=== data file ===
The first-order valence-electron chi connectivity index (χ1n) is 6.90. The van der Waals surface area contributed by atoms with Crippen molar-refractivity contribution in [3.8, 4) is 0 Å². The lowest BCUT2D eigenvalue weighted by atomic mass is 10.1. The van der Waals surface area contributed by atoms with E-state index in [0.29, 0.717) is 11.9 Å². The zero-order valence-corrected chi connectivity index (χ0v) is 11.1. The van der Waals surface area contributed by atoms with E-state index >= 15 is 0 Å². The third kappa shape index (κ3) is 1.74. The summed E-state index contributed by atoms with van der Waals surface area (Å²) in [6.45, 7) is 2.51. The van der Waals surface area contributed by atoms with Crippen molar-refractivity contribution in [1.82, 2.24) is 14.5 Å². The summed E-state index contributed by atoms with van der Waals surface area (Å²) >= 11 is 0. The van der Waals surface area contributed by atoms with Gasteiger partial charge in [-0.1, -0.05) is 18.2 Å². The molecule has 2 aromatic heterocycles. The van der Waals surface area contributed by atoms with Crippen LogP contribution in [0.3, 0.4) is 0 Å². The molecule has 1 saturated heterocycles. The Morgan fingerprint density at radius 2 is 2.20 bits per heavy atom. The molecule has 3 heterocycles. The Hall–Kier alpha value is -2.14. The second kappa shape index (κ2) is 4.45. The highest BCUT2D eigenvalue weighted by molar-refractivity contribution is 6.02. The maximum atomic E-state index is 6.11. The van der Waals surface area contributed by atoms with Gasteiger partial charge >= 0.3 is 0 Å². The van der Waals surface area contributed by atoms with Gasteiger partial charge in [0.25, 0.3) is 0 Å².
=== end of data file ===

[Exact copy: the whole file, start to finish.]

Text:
The first-order valence-electron chi connectivity index (χ1n) is 6.90. The van der Waals surface area contributed by atoms with Crippen molar-refractivity contribution in [3.8, 4) is 0 Å². The lowest BCUT2D eigenvalue weighted by atomic mass is 10.1. The van der Waals surface area contributed by atoms with E-state index in [0.29, 0.717) is 11.9 Å². The zero-order valence-corrected chi connectivity index (χ0v) is 11.1. The van der Waals surface area contributed by atoms with E-state index >= 15 is 0 Å². The third kappa shape index (κ3) is 1.74. The summed E-state index contributed by atoms with van der Waals surface area (Å²) in [6.45, 7) is 2.51. The van der Waals surface area contributed by atoms with Crippen molar-refractivity contribution in [1.82, 2.24) is 14.5 Å². The summed E-state index contributed by atoms with van der Waals surface area (Å²) >= 11 is 0. The van der Waals surface area contributed by atoms with Gasteiger partial charge in [-0.1, -0.05) is 18.2 Å². The molecule has 2 aromatic heterocycles. The van der Waals surface area contributed by atoms with Crippen LogP contribution in [0.3, 0.4) is 0 Å². The molecule has 1 saturated heterocycles. The Morgan fingerprint density at radius 2 is 2.20 bits per heavy atom. The molecule has 3 heterocycles. The Hall–Kier alpha value is -2.14. The second kappa shape index (κ2) is 4.45. The highest BCUT2D eigenvalue weighted by molar-refractivity contribution is 6.02. The maximum atomic E-state index is 6.11. The van der Waals surface area contributed by atoms with Gasteiger partial charge >= 0.3 is 0 Å². The van der Waals surface area contributed by atoms with Gasteiger partial charge in [0.25, 0.3) is 0 Å².